Monday, March 24, 2014

Presenteeism and Sick Time Math

A doctor checks the health of a workplace while sick employees line up outside.
Which is More Costly?  Sickness Absenteeism or
Sickness Presenteeism?

The issues related to raising the minimum wage have been hotly debated in recent months.   Closely related to that hot-button topic is paid sick leave and presenteeism, and President Obama's proposal for a required 7 days of paid sick-leave for workers has taken the debate all the way to Congress.


Luckily, many of us already benefit from paid sick leave throughout the year;  however, many others do not.  An employer's refusal to pay for sick leave leaves an employee's coworkers at risk from contagious viruses and the company at risk from low morale and a lingering loss of productivity.

What follows is a simple example of how the math works, comparatively, when an employer pays sick leave and when an employer does not.  Please note that these numbers are neither arbitrary or made up: They are based on common sense (the flu lasts 3 days), countless conversations  and research about low morale (10 - 20% reduction in productivity when morale is low), and a review of the literature pertaining to the issue of sick leave (20% decrease in productivity when sick).

A Hypothetical, But Realistic Case Study: WidgetMakers

WidgetMakers is a company owned by Scroogie MacBottom.  Mr. MacBottom has 5 full-time, hourly employees.  He pays his employees $10.00 an hour, but he does not pay for sick leave.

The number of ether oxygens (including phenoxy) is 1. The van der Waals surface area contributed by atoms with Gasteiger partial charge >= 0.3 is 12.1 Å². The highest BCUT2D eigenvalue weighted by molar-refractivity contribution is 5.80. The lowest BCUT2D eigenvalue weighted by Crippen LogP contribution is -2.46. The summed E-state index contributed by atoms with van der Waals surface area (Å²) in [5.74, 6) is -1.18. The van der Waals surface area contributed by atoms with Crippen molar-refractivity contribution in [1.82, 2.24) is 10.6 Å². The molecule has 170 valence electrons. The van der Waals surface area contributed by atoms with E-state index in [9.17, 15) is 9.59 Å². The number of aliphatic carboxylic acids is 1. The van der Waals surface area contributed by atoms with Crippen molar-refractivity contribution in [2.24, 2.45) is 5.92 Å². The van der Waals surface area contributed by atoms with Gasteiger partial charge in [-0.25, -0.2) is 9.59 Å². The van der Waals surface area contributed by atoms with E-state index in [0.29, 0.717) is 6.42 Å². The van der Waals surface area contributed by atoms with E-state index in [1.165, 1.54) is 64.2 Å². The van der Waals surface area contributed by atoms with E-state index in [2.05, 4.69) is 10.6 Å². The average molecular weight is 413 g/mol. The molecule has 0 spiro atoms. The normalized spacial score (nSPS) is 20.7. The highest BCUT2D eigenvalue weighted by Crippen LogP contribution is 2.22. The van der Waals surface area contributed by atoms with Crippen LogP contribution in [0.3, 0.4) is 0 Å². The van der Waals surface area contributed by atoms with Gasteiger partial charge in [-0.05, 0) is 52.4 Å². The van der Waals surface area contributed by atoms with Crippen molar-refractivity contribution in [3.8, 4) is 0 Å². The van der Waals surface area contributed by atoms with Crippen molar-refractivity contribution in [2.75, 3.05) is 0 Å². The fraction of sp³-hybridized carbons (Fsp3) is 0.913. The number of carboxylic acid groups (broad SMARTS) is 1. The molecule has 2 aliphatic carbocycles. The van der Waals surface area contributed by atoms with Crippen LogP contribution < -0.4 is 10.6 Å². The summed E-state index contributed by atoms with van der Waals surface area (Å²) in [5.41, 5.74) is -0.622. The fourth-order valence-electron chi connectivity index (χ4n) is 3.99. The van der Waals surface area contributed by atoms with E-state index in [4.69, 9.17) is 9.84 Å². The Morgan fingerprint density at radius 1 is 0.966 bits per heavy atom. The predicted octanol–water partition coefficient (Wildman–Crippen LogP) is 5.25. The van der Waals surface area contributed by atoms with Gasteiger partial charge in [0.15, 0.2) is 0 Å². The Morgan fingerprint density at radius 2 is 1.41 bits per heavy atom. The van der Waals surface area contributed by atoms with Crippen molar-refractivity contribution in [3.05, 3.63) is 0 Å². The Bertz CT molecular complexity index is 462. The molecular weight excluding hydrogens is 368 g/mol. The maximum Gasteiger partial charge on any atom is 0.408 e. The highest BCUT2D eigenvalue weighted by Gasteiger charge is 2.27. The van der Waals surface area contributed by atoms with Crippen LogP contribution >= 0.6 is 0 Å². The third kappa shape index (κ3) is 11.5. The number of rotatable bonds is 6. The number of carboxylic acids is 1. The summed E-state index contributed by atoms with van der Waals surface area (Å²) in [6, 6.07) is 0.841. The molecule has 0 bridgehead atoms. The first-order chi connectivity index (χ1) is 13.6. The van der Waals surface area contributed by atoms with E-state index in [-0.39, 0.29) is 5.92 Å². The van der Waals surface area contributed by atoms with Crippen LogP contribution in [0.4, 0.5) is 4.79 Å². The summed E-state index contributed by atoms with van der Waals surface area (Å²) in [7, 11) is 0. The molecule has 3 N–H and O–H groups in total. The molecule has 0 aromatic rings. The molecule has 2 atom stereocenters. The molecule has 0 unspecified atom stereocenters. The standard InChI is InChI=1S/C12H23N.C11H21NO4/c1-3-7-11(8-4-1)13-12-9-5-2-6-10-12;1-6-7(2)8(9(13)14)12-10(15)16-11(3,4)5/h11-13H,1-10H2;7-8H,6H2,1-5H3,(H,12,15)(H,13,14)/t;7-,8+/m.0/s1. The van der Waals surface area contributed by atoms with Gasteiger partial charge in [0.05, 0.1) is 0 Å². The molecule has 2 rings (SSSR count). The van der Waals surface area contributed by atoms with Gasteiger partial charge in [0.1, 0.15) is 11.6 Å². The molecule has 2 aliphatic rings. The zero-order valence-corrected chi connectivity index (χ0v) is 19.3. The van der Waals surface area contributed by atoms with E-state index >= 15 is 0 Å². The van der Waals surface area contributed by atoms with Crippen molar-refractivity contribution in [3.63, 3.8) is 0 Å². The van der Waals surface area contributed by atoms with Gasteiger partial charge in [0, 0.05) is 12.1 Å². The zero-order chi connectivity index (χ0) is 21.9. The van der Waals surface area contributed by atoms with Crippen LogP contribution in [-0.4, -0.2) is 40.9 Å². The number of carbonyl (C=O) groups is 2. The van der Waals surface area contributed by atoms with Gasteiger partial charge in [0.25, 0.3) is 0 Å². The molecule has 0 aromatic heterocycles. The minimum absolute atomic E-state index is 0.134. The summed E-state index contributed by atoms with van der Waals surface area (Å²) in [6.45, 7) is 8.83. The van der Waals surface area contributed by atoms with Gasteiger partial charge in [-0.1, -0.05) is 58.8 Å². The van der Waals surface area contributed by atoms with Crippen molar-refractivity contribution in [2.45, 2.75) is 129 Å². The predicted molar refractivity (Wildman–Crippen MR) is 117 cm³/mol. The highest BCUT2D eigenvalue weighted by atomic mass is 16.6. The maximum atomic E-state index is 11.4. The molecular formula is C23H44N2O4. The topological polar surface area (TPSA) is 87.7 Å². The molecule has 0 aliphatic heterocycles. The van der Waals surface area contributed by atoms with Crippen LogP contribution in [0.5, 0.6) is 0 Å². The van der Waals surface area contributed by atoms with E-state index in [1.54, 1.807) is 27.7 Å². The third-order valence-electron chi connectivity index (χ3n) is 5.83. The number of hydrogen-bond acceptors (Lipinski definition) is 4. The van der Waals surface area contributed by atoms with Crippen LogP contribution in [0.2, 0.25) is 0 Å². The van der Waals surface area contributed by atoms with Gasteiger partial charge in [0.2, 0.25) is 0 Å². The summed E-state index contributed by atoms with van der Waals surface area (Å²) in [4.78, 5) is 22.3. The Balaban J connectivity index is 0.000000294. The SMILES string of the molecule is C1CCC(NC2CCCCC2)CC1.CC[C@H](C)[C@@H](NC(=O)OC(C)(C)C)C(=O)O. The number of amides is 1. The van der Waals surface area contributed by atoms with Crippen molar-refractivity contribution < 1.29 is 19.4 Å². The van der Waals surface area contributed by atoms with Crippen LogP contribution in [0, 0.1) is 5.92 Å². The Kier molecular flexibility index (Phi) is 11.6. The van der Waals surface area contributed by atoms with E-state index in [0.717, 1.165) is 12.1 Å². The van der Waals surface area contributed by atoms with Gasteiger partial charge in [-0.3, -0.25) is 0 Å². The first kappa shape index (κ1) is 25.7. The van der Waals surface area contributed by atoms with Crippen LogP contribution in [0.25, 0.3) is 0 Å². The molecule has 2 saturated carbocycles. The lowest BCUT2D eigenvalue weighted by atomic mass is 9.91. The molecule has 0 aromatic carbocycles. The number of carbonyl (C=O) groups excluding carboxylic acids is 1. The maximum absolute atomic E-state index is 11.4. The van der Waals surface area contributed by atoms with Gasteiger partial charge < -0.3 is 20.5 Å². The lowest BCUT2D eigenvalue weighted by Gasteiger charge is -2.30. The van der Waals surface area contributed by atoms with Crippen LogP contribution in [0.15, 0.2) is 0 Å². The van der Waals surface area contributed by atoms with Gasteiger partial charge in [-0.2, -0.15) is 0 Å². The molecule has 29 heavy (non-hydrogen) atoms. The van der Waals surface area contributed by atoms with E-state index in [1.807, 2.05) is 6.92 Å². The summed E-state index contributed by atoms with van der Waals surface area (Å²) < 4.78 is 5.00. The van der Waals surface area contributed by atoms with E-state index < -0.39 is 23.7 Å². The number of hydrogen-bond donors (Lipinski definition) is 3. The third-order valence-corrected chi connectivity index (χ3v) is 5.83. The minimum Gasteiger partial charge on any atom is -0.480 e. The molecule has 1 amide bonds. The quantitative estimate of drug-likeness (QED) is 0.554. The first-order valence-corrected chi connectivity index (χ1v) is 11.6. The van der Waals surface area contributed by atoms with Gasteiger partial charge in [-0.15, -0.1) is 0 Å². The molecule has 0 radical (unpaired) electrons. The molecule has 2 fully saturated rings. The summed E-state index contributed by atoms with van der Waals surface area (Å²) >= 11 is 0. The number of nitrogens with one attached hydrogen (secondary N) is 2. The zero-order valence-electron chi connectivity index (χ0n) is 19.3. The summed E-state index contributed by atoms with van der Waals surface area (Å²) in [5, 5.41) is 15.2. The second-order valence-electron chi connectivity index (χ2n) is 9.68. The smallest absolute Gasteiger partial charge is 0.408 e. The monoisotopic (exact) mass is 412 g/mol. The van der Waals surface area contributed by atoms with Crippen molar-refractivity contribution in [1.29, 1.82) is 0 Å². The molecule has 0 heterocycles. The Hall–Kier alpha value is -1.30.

Happy and Healthy Employees

When MacBottom's employees are happy and healthy, they can each produce 10 widgets per day for a total of 250 widgets per week.  He sells those widgets for $50.00 each, leaving the company with a revenue of $12,500 per week. His weekly payroll, when everyone is happy and healthy, is $1750.

Four Sick and Sad Employees

When one of MacBottoms's employees is sick, say with a mild case of the flu, that flu will last about about 2 - 3 days.  That employee, perhaps because he is afraid of losing his job or because he needs the $70.00 per day just to make ends meet, will come to work all 3 days; it will last the full 3 days because the person is getting no extra rest.  That flu will spread to other employees.  They, too, will come to work.  All of them will work more slowly, spend more time in the bathroom, and spread even more germs.

There's no question about it: Sick employees do not demonstrate full productivity.  They lose about 20%, or 12 minutes per hour.  On top of that, however, they are resentful, and that resentment turns into low morale.  They know coming to work with the flu is not in the best interest of their own health, their co-workers' health, or the company, but they feel they have no choice but to be there - well, at least until they can jump ship and find another place to work, which generally occurs as soon as possible when morale is low and employees are highly dissatisfied. That turnover just adds to the problem . . . and potential costs.